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  • Jonathan Widran


Now well into his incredible fifth decade as a recording artist, Grammy winning Swiss electroacoustic harpist Andreas Vollenweider has worked over the last decade with British producer Andy Wright (Eurythmics, Simply Red, Simple Minds) on the music for a fascinating conceptual trilogy based on musical moods.

In my Music Connection review of his beautiful, intimate and gently relaxing 2020 album Quiet Places, I wrote that the stellar work set the stage for the “next two albums” in the series. Vollenweider has thrown a fascinating creative curveball by releasing Volumes 2 and 3 on a single album titled Slow Flow & Dancer, with six sweetly melodic, easy grooving and lushly orchestrated tracks representing the “Slow Flow” and five vibrant, densely percussive and exotic vocal filled pieces (the “Dancer” portion) reflecting the harpist’s deep, longstanding connection to and relationship with the people and music of Africa.

While the two vibes are distinct from each other in tone, energy and overall them, listening to all 11 tracks consecutively offers a powerful expansive perspective on Vollenweider’s choice musical passions. True to their titles, gems like “As We Sail on By,” “Deep Green Waltz” and “Slow Flow” offer breezy melodic energy that envelop us like symphonic smooth jazz. The bridge to the African-flavored portion of the collection is the sensual and lyrical “Find Me In a Dream,” whose powerful rhythms and percussive strings pick up towards the end, opening the proverbial door for the soaring vocals of Ayanda, Nhlangothi and the South African vocal harmony group Africapella, both of which are prominently featured on the “Dancer” tracks.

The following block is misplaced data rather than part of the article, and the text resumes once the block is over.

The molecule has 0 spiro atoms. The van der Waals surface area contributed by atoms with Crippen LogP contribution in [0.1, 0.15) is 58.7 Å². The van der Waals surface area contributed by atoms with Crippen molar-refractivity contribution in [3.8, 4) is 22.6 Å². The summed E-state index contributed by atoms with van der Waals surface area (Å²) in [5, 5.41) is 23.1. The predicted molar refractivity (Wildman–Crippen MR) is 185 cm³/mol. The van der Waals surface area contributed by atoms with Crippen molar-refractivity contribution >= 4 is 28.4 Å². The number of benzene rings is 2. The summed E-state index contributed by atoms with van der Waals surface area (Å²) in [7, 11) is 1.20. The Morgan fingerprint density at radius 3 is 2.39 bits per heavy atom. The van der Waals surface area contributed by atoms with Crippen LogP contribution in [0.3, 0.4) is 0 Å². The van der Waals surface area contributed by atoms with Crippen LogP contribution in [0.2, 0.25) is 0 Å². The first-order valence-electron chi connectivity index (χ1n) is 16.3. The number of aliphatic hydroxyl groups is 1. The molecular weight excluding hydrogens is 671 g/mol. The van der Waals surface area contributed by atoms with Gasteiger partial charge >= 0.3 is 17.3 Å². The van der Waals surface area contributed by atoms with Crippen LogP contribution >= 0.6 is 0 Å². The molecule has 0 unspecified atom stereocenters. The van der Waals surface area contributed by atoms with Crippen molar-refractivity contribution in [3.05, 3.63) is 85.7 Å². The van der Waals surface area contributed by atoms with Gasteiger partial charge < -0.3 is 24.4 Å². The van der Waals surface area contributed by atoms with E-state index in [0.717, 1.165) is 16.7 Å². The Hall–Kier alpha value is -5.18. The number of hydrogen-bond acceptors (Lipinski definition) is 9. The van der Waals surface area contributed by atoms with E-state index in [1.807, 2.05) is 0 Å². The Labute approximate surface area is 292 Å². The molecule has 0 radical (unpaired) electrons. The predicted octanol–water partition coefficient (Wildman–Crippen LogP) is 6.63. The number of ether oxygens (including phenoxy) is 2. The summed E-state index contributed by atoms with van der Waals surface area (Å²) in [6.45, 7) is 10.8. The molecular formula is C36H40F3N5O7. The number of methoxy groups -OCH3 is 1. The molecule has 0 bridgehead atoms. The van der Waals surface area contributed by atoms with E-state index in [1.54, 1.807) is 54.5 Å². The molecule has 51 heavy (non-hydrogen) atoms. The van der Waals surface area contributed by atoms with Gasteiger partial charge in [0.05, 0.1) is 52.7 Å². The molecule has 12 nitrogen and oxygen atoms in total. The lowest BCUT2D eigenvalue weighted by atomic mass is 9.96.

As you engage in the plucky tribal energy of “Woa Woa” (truly the African equivalent of a soaring gospel jam) and punchy, wildly trippy, horn tinged fusion jam “Scarabaeus” (with Ayanda and Africapella creating a sly, funky part call and response, part intertwined vocal dance), it might be a good idea to brush up on Vollenweider’s history with the continent. In the early 80s, as the harpist was establishing himself as an artist, the black community of South Africa adopted his music as their own folk music. During the struggle to end apartheid, his songs were sung as anthems by the masses in the street to express the desire for and goal of peaceful change.

Other tracks embodying this key decades long synergy are the whimsical, hypnotic “The Golden Bird,” the soulful, smooth chant filled power ballad “Uthando” (also featuring sly interaction between Ayanda and Africapella) and the sweeping and dynamic adventure of “Up & Out” – the perfect unpredictable sojoun to wrap the larger conceptual adventure.


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